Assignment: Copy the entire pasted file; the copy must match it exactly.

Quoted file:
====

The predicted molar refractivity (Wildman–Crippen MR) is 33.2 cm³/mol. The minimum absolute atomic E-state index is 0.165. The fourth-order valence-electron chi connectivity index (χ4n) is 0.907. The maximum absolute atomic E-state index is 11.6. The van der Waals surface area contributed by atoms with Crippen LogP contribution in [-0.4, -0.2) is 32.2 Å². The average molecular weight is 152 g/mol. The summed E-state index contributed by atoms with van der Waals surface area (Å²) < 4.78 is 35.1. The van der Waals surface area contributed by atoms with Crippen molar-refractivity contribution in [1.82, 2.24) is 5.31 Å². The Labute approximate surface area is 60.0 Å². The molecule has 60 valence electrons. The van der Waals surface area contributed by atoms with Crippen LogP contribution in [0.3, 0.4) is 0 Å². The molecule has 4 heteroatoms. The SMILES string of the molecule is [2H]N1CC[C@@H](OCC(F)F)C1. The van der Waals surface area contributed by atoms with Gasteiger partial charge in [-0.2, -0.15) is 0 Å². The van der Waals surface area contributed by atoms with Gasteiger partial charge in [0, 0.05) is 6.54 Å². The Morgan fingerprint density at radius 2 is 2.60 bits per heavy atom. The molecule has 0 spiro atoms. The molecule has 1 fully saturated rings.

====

The predicted molar refractivity (Wildman–Crippen MR) is 33.2 cm³/mol. The minimum absolute atomic E-state index is 0.165. The fourth-order valence-electron chi connectivity index (χ4n) is 0.907. The maximum absolute atomic E-state index is 11.6. The van der Waals surface area contributed by atoms with Crippen LogP contribution in [-0.4, -0.2) is 32.2 Å². The average molecular weight is 152 g/mol. The summed E-state index contributed by atoms with van der Waals surface area (Å²) < 4.78 is 35.1. The van der Waals surface area contributed by atoms with Crippen molar-refractivity contribution in [1.82, 2.24) is 5.31 Å². The Labute approximate surface area is 60.0 Å². The molecule has 60 valence electrons. The van der Waals surface area contributed by atoms with Crippen LogP contribution in [0.3, 0.4) is 0 Å². The molecule has 4 heteroatoms. The SMILES string of the molecule is [2H]N1CC[C@@H](OCC(F)F)C1. The van der Waals surface area contributed by atoms with Gasteiger partial charge in [-0.2, -0.15) is 0 Å². The van der Waals surface area contributed by atoms with Gasteiger partial charge in [0, 0.05) is 6.54 Å². The Morgan fingerprint density at radius 2 is 2.60 bits per heavy atom. The molecule has 0 spiro atoms. The molecule has 1 fully saturated rings.